1 The Lord spoke to Moses after the death of the two sons of Aaron, when they drew near before the Lord and died, 2 and the Lord said to Moses, “Tell Aaron your brother not to come at any time into the Holy Place inside the veil, before the mercy seat that is on the ark, so that he may not die. For I will appear in the cloud over the mercy seat. 3 But in this way Aaron shall come into the Holy Place: with a bull from the herd for a sin offering and a ram for a burnt offering. 4 He shall put on the holy linen coat and shall have the linen undergarment on his body, and he shall tie the linen sash around his waist, and wear the linen turban; these are the holy garments. He shall bathe his body in water and then put them on.
11 This was according to the eternal purpose that he has realized in Christ Jesus our Lord, 12 in whom we have boldness and access with confidence through our faith in him.
There is a striking difference between myself and Aaron the high priest. In Leviticus 16, God gave Aaron some specific instructions about standing before him. Aaron was not allowed to go to the holiest place just whenever he wanted. Aaron was not allowed to formally worship God in the highest way whenever he felt the urge. In fact, Aaron heard very clearly that, should he wander into God’s presence in the wrong way or at the wrong time, he, like his sons, Nadab and Abihu, would die.
What were the standards for Aaron to meet with God in the holy place? Aaron had to take a special bath. He had to put on special clothes. He had to bring the right offerings for himself, his family, and also the nation. Aaron had to walk with fear into the presence of God, all the while staying behind the blood and the smoke of the incense in order not to die for being in the midst of God’s holiness.
Now, contrast Aaron with what God says to his children in Ephesians 3:12. We may now approach God and have access to him with confidence. We may boldly approach him. This is not to say that we should not be reverent. This is not to say that we should treat this as a flippant thing. But it is to say that we no longer need the special bath and we certainly do not need the blood of any bull or ram. No, Christ’s blood now permanently covers the children of God, and we can approach God with confidence because of what Jesus has done.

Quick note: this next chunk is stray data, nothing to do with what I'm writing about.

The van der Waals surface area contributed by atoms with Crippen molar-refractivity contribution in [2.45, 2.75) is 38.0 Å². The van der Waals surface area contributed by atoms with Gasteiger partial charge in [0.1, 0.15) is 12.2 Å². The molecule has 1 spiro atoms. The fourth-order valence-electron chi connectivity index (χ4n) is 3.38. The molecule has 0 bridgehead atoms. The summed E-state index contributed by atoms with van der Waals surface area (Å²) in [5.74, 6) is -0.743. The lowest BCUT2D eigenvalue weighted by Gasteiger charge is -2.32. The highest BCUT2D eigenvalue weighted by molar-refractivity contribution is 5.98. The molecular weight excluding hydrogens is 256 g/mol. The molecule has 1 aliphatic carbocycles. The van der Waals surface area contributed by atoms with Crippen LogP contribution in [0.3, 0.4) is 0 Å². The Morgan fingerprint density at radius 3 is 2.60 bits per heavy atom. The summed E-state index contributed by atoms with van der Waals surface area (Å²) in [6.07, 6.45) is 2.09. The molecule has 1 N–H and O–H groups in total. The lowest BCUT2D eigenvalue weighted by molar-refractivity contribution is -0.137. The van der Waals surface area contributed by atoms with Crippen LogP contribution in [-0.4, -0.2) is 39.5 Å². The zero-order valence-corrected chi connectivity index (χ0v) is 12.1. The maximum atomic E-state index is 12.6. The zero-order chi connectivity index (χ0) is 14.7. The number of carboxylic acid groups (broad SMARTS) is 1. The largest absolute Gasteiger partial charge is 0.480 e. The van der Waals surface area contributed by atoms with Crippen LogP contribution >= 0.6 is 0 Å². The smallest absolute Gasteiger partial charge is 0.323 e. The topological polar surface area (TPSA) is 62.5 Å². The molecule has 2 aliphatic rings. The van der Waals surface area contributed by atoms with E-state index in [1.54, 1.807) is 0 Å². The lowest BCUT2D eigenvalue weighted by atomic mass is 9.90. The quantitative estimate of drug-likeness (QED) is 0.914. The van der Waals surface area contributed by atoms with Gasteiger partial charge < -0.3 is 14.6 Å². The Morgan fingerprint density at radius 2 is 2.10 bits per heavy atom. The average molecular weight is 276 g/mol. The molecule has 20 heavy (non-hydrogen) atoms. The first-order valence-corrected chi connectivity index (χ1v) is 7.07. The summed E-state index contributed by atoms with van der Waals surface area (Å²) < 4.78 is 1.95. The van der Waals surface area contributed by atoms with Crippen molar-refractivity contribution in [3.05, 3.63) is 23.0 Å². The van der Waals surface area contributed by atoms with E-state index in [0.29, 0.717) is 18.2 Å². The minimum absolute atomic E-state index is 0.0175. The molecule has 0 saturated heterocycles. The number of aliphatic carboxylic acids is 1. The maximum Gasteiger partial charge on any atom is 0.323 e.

This thought is good news on any day. But today, I want to ponder this thought in relation to Sunday. It is early Sunday morning in my house, and I’m spending time with God before heading to the church building to practice music and to preach God’s word to his people. Right now, in the place where I sit, I am preparing to exercise the privilege of Ephesians 3:12. Not only can I approach God in my quiet corner of the house to pray, there is something more. I can go together with the people of God, sing the praises of God, hear the word, the very voice of God, and be changed by God. I need not bring any blood. The blood that was required for me to be made holy enough to worship God was shed by the Lord Jesus on the cross, once for all. Now the way is made open for me to meet with God, not once a year, not cowering behind the blood of animal sacrifices, but with boldness and confidence because of the glorious work of the Lord Jesus.
This thought affects my heart in many ways, but one that immediately comes to mind is the impact that it has on how I think about worship. What a privilege it is! What a joy it is! I can go and sing of my Redeemer. I can go and hear is word. I can go and give to him my tithe and offering. I can go and pray to him with others. I can go and experience him in a special way. Why would I not love Sundays? This is the best day of the week. I can approach God. I can worship him with others. And, because of Jesus, I can do so freely and confidently.